International Day of the Girl: Stories of Change

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The charities we have chosen to work with are all organisations that work tirelessly to support and protect vulnerable women and children around the world. To honour the International Day of the Girl, we are sharing Stories of Change from real women who's lives have been positively changed due to the hard working efforts of UN Women - one of the charities we support.


Yamkela Nqweniso, 14, was born and raised in Khayelitsha, where day-to-day life is challenging against a backdrop of systemic poverty, high prevalence of HIV and AIDS and limited social infrastructure. After graduating from Grassroot Soccer’s SKILLZ Street programme last year, she began volunteering and is now a dedicated member of the Grassroot Soccer SKILLZ Street team. “When I am around the Grassroot Soccer centre, I am safe,” she says.

At Yomelela Primary School, before the soccer fun kicks-off, peer coaches facilitate a high-energy session where difficult but vital conversations are held to guide these young girls on taking care of their bodies and living a healthy lifestyle – irrespective of their HIV status. The hope and energy in the room is palpable and it’s clear that for these girls change is happening right in front of their eyes.

“Before I was a member of SKILLZ Street I didn’t know where I was headed,” admits 14-year-old Yamkela. “But now I know where I’m from, where I’m headed, and where I want to be in the future. It’s built so much confidence in me, because I know what’s ahead for me. I feel proud of myself that I am part of the positive side, the safe side.”

Grassroot Soccer is a grantee of the United Nations Trust Fund to End Violence against Women (the UN Trust Fund). This civil society organization uses the power of soccer to educate, inspire and empower young people to stop the spread of HIV and AIDS.According to UNAIDS, a study in South Africa found that young women who experienced intimate partner violence were 50 per cent more likely to have acquired HIV than women who had not experienced violence.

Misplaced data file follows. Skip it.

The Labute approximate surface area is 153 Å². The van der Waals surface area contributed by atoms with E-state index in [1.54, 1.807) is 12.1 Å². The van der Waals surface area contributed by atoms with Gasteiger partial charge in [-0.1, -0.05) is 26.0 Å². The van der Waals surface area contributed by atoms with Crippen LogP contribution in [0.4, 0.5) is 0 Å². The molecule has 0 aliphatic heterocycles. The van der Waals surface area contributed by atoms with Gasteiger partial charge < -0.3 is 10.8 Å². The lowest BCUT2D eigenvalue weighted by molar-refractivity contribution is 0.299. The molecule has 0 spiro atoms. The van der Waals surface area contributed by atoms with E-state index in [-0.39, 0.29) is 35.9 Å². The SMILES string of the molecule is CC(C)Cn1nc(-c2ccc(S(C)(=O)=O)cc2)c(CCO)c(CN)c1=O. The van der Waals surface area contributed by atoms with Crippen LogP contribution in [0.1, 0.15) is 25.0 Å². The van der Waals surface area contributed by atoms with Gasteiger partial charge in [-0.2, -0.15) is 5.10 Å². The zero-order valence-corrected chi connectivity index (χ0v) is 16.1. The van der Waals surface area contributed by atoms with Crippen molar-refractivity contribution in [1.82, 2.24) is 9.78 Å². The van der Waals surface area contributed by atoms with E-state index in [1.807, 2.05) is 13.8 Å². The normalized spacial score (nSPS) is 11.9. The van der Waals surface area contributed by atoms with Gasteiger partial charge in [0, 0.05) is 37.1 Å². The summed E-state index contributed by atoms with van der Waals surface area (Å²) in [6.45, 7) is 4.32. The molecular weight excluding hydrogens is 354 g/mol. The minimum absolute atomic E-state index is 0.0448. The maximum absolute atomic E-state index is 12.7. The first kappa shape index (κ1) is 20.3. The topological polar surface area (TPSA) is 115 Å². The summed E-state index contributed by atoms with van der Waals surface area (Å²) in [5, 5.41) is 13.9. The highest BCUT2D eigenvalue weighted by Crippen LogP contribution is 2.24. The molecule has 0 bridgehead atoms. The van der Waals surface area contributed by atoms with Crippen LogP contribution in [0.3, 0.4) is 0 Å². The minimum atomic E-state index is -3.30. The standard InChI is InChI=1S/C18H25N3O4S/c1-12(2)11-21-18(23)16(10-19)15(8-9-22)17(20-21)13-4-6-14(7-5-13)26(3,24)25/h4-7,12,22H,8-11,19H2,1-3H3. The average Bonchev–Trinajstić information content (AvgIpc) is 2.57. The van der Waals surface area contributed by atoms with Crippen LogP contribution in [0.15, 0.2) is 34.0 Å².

Ani Jilozian, 31, works for the Women’s Support Centre in Armenia, supported by the UN Trust Fund to End Violence against Women (UN Trust Fund). The Women’s Support Centre is a domestic violence centre based in Yerevan, Armenia, offering comprehensive services to women and children survivors of domestic violence. The services include psychological, legal and social counselling, as well as safe houses and educational opportunities to help survivors find employment or start their own businesses.

In post-soviet Armenia, the trauma of war, poverty and socio-economic inequalities exacerbates violence against women. But ultimately, this violence stems from patriarchy, and from the idea that a man possesses his wife or that a mother-in-law can control her daughter-in-law. These cultural and institutional barriers are the most difficult issues to overcome for women in Armenia.

"I have learned so much from the survivors.

Their resilience to overcome trauma and to rebuild their lives is inspiring. For example, to see a woman not only escape a life- threatening, abusive situation, but thriving, starting her own business, caring for her children and for her elderly parents is simply amazing."